This is another drive that’s only accessible during the summer. I’ve driven this road several times and have experienced both snowflakes on July 17 and a closed road in the second week of June. Kebler Pass is high up in the mountains above Crested Butte, so get ready to experience a mountain road. The majority of the road is gravel, but it’s well maintained by the state and does not require four-wheel drive.
This mountain pass connects two Colorado highways — Highway 135 (Crested Butte to Gunnison) and Highway 133 (Paonia to Carbondale). If you drove from Crested Butte to Paonia at a time when Kebler Pass was closed, it would take you four times as long, so when it is open, locals use it to cut down their drive times. Don’t expect to go very fast (it’s a gravel mountain road with sharp turns), but do expect absolutely incredible views. I wish I were there right now!
Pro Tip: If you have the time, take the turnoff for Lost Lake Campground and check out Lost Lake. It’s a 3-mile spur off of Highway 12, but Lost Lake is my single favorite spot in all of Colorado. Hanging above me on the wall right now is a photo of Lost Lake that my wife took on one of our hikes there. It’s “our spot” in Colorado.
5. Granby To Steamboat Springs
U.S. Route 40 is right up there with Route 66 in terms of history. Portions of the highway went by different names (the Victory Highway and the National Road, for instance), but before the interstate system, the main east-west highway in the United States was U.S. Route 40.
In Colorado, U.S. Route 40 took travelers up into the mountains to the north through Winter Park and Granby, where it turned west and headed to Steamboat Springs and eventually Salt Lake City. The route from Granby to Steamboat Springs is one of my favorites, not only for the history, but also for the views.
Pro Tip: Steamboat Springs is one of Colorado’s better-kept secrets, so if you’re planning on this road trip, allow some time to explore the town. There aren’t many large towns on this drive between Granby and Steamboat Springs, so once you get to Steamboat Springs, you’ll want to stay a while.
6. Boulder To Nederland
The trip from Boulder to Nederland is only 17 miles — it’s the shortest of all of the drives listed here. But if you’re looking for a quick getaway from the Denver or Boulder area, this is a great one.
The name tells you what you’ll experience — you’re driving on Boulder Canyon Drive. The twists and turns through the canyon are incredible, and when you get to Nederland, you’ll round a corner and see a massive reservoir in front of you (Barker Mountain Reservoir).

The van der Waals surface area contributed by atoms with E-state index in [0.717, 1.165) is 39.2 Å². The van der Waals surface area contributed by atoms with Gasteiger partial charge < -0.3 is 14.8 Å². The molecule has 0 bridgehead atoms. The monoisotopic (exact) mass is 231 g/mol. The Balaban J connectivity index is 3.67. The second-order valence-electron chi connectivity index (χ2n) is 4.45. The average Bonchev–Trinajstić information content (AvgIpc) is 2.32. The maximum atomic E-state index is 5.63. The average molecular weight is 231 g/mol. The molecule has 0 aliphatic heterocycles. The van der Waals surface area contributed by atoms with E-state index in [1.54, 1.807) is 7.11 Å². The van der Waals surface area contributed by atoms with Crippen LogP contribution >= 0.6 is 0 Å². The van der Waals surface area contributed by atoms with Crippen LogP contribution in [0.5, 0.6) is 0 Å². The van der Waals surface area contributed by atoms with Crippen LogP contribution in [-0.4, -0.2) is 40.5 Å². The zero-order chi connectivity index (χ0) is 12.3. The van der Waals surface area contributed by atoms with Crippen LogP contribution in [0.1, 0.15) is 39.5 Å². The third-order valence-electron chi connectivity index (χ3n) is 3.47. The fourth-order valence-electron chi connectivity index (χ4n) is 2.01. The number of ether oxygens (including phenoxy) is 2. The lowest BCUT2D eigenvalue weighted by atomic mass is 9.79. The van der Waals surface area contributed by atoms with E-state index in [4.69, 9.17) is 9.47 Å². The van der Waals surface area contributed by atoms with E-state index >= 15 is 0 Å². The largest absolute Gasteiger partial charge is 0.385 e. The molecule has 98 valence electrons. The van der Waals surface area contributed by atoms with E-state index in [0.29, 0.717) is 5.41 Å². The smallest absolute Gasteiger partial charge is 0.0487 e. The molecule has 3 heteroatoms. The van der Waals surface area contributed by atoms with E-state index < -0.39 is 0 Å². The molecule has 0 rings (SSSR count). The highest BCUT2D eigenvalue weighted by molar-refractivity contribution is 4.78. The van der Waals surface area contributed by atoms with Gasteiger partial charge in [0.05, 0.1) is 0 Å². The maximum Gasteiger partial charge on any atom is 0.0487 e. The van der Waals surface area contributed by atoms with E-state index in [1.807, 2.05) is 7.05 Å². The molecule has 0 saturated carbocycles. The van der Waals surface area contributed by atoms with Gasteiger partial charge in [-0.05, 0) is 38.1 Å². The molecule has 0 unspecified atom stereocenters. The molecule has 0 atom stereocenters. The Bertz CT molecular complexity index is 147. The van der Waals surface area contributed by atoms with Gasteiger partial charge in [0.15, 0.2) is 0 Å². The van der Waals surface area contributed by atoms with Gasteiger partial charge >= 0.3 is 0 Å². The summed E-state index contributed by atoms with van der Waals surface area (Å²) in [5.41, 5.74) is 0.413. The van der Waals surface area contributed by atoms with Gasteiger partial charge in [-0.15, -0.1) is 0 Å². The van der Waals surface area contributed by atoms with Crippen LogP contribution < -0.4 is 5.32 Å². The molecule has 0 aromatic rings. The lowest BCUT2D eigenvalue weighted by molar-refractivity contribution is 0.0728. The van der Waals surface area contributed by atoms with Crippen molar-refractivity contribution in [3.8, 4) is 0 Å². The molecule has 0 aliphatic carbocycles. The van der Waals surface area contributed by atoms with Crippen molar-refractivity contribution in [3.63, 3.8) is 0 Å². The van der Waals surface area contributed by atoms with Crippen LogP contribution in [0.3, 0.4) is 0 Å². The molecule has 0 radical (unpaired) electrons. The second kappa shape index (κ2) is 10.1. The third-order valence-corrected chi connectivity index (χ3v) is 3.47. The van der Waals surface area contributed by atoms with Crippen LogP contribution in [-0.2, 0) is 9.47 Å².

And this scenic drive doesn’t have to be just up and back on Boulder Canyon Drive. We extended it to a full loop: Boulder Canyon Drive up to Nederland, Highway 72 from Nederland to Highway 7 just south of Rocky Mountain National Park, Highway 7 back over to Highway 36, and then back down to Boulder. That made for about a 70-mile loop of incredible mountain views!
7. Grand Junction To Dinosaur
The first few times I visited Colorado, always coming from the east, I envisioned flat plains for the first third of the state, then the mountains, and then green, snow-capped mountains all the way to Utah. But that’s not really the case. And you can see that if you make the drive from Grand Junction to Dinosaur.
This drive, on Highway 139, is much more like the Old West you’ve seen in movies. You pass through all of the mountain peaks as you progress from east to west in Colorado, and then you come upon an area that looks more like Montana or the Dakotas than Colorado. This drive up through Douglas Pass and then following the Douglas River back down is a completely different experience from the mountain drives listed above. But it’s just as enjoyable. You’ll picture an old Western being filmed there — trust me.
8. Silverton To Ouray
I saved the best for last. There’s a reason this drive is called the Million Dollar Highway. I’ve driven it at least six times, and every time is more amazing than the last. The terrain doesn’t look like anywhere I’ve been in the U.S. — it looks like the Alps in Switzerland.
In fact, Ouray is referred to as the Switzerland of America because it’s an old mining town nestled among massive cliffs. If you’re driving from Silverton to Ouray, the view of Ouray as you descend from the mountains is one of the single best views I’ve ever experienced on a drive. Just don’t let the driver stare at the view too long — you’re on a mountain road built into the side of a cliff, after all!
Pro Tip: Take some time to explore this area. Both Silverton and Ouray are amazing mountain towns. If you want to learn more, I’ve written an article covering this specific drive and the two towns.